Root Letter: Last Answer takes a good idea for a story and, well, turns it into a visual novel. While in high school 15 years ago, the main character had a pen pal named Aya. After finding the last of her letters mysteriously delivered to his house, "Max" decides to take a shot at meeting her in person. As his nickname implies, he doesn't do anything half way.
Max travels to Shimane and quickly hits a dead end looking for his old pen pal. Undeterred, he decides to re-read one of her letters, and track down her old friends as a path to finding her. Trouble is, she never specifically named any of her friends, just their nicknames. Armed with that, determination, and some help from a few well-meaning locals, Max does everything he can to find out who his pen pal was, and where she is now.
For better or worse, the crux of the story is whatever secret revolves around Aya and the bull-headed conviction of people to be useless towards that goal. I'm not going to spoil things if I can help it, but it really doesn't end up being that big of a deal. One or two of the secrets may make some sense to keep under wraps, but the rest are super benign. Plus, those one or two aren't even related to Max's quest. One other weird aspect are the character's nicknames. Max learns the real names of Aya's friends, but staunchly refuses to use those, instead only referring to them by these sometimes offensive nicknames. It's not that bad, but makes it a bit harder for me to cheer him on.
One unique thing the game does is how it handles the interrogation of Aya's friends. After corning one (sometimes literally), Max refutes each of their lies by presenting evidence. It's set up like Phoenix Wright, but still feels fresh here. Sometimes you will even enter "Max Mode", where a meter fills, changing what response you will tell the person. I say tell, but he's usually yelling it at them...or at least enthusiastically saying at their face with higher volume and exclamation points. The meter doesn't fill at a consistent rate, and the right answer isn't always obvious. It's even harder when you have only a second or two to read the responses in the funky fonts. At least there's no penalty for getting it wrong.
Root Letter does offer different routes in the story, but not in the way you may think. The first 8 chapters are pretty much the same, and it's only the last one or two that are different. The only things that affect your route are your responses to the letters you received years ago. Max "remembers" what he wrote in each letter near the start of the chapter. For better or worse, none of the other choices matter. In my opinion, it's not the most logical, or interesting, way to do it.
Given this, the game would be prime for a flow chart, so you could just jump around and change your choices to get the different routes. Unfortunately, there is no such grace. Instead, you have to go through the whole game again, each time, to make the choices and get a different route. Fortunately, there is a chapter skip in the menu, which will automatically advance through the completed chapter. It's not the best method, but it at least keeps the subsequent playthroughs to about 20 minutes for a new ending.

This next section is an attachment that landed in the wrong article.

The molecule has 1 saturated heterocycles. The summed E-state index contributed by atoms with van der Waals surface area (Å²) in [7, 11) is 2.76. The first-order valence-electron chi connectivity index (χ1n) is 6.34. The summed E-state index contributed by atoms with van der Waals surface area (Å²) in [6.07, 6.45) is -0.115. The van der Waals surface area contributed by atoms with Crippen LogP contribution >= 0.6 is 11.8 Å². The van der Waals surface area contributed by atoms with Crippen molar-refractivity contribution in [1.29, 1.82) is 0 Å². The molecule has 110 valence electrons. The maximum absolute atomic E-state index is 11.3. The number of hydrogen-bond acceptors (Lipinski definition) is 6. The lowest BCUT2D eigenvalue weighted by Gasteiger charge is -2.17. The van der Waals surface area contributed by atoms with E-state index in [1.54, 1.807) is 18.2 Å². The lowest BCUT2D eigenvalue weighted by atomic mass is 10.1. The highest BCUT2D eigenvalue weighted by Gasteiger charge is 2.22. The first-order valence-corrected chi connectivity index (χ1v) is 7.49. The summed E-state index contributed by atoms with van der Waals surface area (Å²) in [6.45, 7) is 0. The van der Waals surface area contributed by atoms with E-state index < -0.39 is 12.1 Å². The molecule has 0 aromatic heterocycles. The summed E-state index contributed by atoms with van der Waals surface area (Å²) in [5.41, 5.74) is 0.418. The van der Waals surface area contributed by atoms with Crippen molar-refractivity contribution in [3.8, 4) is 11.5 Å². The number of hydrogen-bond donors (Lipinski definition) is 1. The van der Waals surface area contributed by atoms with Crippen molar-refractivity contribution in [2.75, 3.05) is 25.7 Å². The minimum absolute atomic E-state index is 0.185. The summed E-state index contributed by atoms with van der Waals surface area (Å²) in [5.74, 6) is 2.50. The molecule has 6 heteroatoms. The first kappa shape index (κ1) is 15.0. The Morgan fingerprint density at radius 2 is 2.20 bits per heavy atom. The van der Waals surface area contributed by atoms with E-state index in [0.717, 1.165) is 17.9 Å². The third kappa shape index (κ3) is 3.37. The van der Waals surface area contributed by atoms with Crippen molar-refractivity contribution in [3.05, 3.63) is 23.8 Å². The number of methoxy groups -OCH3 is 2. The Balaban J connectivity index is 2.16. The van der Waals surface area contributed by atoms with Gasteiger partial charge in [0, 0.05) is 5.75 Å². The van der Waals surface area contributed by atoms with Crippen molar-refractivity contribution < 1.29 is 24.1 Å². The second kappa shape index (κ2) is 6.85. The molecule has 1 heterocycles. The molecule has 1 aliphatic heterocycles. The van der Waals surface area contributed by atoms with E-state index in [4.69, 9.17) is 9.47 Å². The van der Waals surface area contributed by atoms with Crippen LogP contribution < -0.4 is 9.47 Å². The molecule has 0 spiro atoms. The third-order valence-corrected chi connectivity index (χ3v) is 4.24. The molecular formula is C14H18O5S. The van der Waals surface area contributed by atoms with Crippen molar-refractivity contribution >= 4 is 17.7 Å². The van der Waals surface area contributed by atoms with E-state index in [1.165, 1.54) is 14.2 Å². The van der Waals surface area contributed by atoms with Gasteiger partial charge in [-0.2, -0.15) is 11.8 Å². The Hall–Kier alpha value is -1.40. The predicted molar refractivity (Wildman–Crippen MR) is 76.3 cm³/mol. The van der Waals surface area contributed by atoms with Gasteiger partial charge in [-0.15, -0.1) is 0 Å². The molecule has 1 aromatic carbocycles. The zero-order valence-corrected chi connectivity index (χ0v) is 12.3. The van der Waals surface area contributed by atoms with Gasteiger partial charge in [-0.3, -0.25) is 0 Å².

Now, about those endings. I won't spoil them, but they run the gamut from normal to horror, and even comedy. You can see a bit why the choices lead to those endings, but they just don't feel like logical conclusions to the story. If the choices had more of an influence over the story instead of just the last chapter or two, they might not seem as out of place. Still, one or two of them are interesting.
There are two main additions in the Last Answer release. The first is a live action mode, where all of the people and placed are replaced with photos of actors and locations. It's pretty neat, and they did a great job replicating everything, but I prefer the original drawn artwork. Quickly switching between the two would have been great, but you can't do it. It has to be done on the main menu. It would be nice to see the two back to back as you go through the story. Still, it's a nice idea.
The second addition are some extended endings to most of the originals. These are hit or miss, but sadly, mostly the latter. Thankfully, they are just unlocked to watch from the menu once you have completed all the vanilla game routes. The one I would consider the "true" ending, because you have to watch the other first, is pretty good, and gives some extra closure. There was another I liked, because it gave an actual resolution to the route. The other two...are there. Sorry to spoil this, but one involves kaiju. Yes, really. It's...odd, to say the least.
Root Letter: Last Answer is a decent visual novel. The concept is good, as is the evidence-based interrogation scenes. Route choices aren't the most intuitive, and the secret(s) behind the mystery could have been much more interesting. They even throw out a very plausible explanation in the middle as a joke. It's not that long of a game, so it's not a big time investment if you are looking for a new and (hopefully) cheap visual novel. Otherwise, I'd suggest skipping it for much better offerings.
Interesting idea with Phoenix Wright-style interrogations.
No route differences until very late, and very random directions of those changes.
Like 428: Shibuya Scramble, this makes me want to visit the area it's set in.
(Root Letter: Last Answer was purchased by the reviewer)